Fungi Foray in Bialowieza Forest, Poland
I am very surprised at the lack of interest in foreign fungus forays. Large numbers of people go abroad on bird, plant and whale trips, and I am aware that full-time working people have difficulty fitting fungi forays into their holidays, but pensioners should have less problems. I went on the above foray with three members of the North-East Fungus Study Group (NEFSG) and thoroughly enjoyed the trip, because it was educational, it included a fare amount of culture and, above all, it was a great fun.
Looking back at my list of fungi for this trip, I have picked out some of the more interesting finds. White to yellow brackets of Climacocystis borealis, about 7cm wide, clothed many conifer logs (Climacocystis means imbr Lactarius vellereus icate, like tiles or a staircase, and borealis means northern). The beautiful reddish-pink brackets of Fomitopsis rosea, about 5cm wide, does not get a mention in many European books so it must be rare elsewhere, but common in the famous strict nature reserve in the Bialowieża Forest. The poisonous Galerina marginata was common and could be compared with another common fungus Kuehneromyces mutabilis. When I saw Gloeophyllum odoratum on old conifer stumps, I realised that I had not missed it in England whilst recording G. sepiarium. The former gives off a strong smell of aniseed and the brackets are thicker and more undulating than the latter. I thought I was finding Lactarius vellereus on many occasions, but a closer look revealed that it was Lactarius acerrimus, which has tinges of yellow and cracks on the top of the cap. I was brave enough to taste the milk which is mild whereas the former’s milk is very hot. A black button of Leucagaricus badhamii took a long time to identify, but Tom and Otto’s (other participants) persistence paid off with an approved determination. Ossicaulis lignatilis looked like a pale pink Hygrophorus growing on rotting wood. The attractive, hairy, orange brackets of Phyllotopsis nidulans growing on rotten wood, took a while to sort out. There were ample opportunities to compare Pholiota species such as P. alnicola, P. aurivella and P. squarroides, with its slimy cap. Pluteus umbrosus with its cobweb veined cap was seen frequently. I seldom see Ramaria species so, I was pleased to see good specimens of Ramaria stricta. One old log was clothed in the beautiful pink Rhodotus palmatus so, cameras were in full use. Otto put me out of my misery when he identified an orange crust fungus with a white rim as Steccherinum ochraceum, This cooperation was a great advantage when people from other European countries attend a foray, because the species might be common in their homeland and seldom seen in other people’s home patches. Another very common species was Stereum subtomentosum, which appeared to be attached to the wood by one point only, resembling the Plicatura crispa method of attachment.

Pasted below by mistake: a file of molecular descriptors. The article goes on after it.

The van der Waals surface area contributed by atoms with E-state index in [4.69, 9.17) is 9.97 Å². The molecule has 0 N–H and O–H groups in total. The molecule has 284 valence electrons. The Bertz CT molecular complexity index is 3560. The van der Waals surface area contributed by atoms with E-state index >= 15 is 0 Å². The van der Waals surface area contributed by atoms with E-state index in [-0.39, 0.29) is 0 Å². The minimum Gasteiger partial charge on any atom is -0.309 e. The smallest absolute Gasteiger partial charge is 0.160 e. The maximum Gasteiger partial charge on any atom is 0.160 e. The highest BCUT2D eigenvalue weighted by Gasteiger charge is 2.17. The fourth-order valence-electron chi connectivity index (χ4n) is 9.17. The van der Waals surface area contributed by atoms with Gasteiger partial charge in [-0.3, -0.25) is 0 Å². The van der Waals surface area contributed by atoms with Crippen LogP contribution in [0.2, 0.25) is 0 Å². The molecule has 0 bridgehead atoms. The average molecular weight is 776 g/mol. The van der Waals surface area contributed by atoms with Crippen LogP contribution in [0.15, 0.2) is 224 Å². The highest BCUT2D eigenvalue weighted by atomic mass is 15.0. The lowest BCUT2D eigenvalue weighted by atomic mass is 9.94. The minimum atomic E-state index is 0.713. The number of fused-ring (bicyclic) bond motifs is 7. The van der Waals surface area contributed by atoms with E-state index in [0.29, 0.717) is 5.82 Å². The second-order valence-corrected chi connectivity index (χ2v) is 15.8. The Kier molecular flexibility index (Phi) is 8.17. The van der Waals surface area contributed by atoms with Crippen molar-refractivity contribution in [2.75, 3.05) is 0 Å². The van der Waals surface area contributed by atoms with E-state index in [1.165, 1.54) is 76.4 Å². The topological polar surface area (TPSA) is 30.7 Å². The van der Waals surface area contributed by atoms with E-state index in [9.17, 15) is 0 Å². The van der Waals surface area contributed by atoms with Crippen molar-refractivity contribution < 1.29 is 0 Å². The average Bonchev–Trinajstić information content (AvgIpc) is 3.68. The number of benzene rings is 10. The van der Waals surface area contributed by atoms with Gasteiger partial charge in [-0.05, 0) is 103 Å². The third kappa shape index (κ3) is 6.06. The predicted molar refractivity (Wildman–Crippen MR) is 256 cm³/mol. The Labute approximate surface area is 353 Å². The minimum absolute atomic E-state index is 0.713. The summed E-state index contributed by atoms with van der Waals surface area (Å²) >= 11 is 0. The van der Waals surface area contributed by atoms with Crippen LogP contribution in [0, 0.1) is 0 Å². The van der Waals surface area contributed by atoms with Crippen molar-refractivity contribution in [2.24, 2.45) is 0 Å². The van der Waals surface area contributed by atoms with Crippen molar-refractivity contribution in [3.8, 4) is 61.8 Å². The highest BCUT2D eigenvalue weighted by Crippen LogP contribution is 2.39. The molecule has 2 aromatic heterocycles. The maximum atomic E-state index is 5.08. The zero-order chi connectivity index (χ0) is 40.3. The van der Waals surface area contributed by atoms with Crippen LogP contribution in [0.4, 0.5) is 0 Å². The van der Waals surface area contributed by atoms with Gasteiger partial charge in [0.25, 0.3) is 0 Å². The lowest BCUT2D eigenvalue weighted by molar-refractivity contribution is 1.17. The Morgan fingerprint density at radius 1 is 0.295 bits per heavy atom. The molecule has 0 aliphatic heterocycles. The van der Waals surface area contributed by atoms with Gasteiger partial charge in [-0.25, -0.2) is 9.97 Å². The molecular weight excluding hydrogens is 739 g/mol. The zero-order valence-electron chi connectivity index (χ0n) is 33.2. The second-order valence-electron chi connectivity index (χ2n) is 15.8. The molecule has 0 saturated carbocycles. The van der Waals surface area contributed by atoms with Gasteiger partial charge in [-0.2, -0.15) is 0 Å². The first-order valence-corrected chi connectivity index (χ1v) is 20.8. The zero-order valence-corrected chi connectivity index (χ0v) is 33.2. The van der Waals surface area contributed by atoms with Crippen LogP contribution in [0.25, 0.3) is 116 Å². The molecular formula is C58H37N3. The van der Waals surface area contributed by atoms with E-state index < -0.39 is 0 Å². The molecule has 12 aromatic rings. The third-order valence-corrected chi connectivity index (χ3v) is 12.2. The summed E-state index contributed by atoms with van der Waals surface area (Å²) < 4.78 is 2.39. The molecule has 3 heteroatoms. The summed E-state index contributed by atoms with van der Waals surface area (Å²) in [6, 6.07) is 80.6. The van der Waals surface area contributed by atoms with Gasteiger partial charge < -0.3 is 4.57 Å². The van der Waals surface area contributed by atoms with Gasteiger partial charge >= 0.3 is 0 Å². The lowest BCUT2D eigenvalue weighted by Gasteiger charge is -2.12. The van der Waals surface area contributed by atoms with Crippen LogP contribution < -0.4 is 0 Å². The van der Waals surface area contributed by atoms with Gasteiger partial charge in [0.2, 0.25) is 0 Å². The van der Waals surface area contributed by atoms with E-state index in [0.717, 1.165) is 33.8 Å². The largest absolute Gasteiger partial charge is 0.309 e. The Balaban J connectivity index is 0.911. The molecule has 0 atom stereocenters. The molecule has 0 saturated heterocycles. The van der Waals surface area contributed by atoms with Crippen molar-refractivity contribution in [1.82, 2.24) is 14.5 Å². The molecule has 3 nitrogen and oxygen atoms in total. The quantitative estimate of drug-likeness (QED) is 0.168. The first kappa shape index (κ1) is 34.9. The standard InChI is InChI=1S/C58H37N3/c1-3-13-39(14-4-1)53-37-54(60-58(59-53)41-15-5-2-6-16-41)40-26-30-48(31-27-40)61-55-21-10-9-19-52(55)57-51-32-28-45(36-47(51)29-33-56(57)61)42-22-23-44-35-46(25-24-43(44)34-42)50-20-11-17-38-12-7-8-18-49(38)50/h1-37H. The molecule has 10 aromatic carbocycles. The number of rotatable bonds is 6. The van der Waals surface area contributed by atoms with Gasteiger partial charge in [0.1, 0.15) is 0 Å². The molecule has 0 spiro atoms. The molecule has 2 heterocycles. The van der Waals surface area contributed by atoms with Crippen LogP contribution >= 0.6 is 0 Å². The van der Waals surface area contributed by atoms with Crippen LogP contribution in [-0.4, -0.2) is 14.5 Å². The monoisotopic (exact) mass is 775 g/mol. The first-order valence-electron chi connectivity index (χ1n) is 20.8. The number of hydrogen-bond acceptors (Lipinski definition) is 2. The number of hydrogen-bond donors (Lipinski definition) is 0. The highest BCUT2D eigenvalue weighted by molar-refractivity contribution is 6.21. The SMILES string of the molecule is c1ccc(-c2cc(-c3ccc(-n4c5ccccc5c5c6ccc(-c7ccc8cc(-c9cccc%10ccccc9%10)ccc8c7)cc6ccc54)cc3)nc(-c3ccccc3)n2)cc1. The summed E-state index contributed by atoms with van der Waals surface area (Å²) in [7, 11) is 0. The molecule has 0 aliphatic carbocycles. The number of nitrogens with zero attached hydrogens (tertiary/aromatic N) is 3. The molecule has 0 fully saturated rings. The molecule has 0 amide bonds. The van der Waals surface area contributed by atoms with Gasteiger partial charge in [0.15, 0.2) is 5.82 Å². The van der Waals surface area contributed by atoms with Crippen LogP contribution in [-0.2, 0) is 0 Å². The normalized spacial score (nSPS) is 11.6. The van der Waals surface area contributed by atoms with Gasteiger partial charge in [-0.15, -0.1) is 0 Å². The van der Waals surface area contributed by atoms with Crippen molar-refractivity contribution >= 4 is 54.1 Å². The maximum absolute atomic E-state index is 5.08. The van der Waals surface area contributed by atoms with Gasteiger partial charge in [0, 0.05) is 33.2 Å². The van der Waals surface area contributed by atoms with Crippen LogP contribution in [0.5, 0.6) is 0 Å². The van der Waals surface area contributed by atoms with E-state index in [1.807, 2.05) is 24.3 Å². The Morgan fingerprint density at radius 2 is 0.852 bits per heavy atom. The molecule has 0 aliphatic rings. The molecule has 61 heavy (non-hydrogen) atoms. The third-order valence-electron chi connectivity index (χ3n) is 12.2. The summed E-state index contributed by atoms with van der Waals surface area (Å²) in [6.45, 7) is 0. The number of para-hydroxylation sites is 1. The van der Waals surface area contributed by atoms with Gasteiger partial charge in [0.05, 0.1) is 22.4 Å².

One afternoon we went to see a tremendous display of about 300 fungi collected at the Bialowieza Forest and labelled: red for poisonous, orange for dubious and green for edible at the annual fungi exhibition held at the Education Centre of the Bialowieża National Park. I would have liked to have spent much time at the large ‘whitewash fungi’ display.
I learn a lot about new fungi species and local variations when visiting other countries. I am sure that the other three participants learned a lot too. Our thanks must go to the two patient guides, Karol and Arek, who enjoyed discussing fungi with us.
But, this is not all. We all saw a number of interesting wildlife species, including a magnificent bull European Bison. I dare not tell him that we had steaks from one of his relatives for one meal. We were also taken to a place where European Beavers had formed a dam by felling trees up to 30cm in diameter. Many trees left within the dam had died on their feet providing a habitat for fungi, woodpeckers, etc. Some of us saw the Black and White-backed Woodpeckers and we all got a fright of our lives when a female Wild Boar with five piglets crossed our path in the forest!
The food was excellent, particularly in a nearby restaurant, which was comparable to any gourmet meals. The costs of our feasts were included in the tour price. We also had meals in a family run guest house, where after the evening dinners, we sampled many Polish alcoholic drinks (an amazing variety!), also included in the price of the tour. Luckily we had a Polish driver who abstained.
I hope this article encourages you to take part in fungus forays abroad. You are missing once in a lifetime chance of this form of education.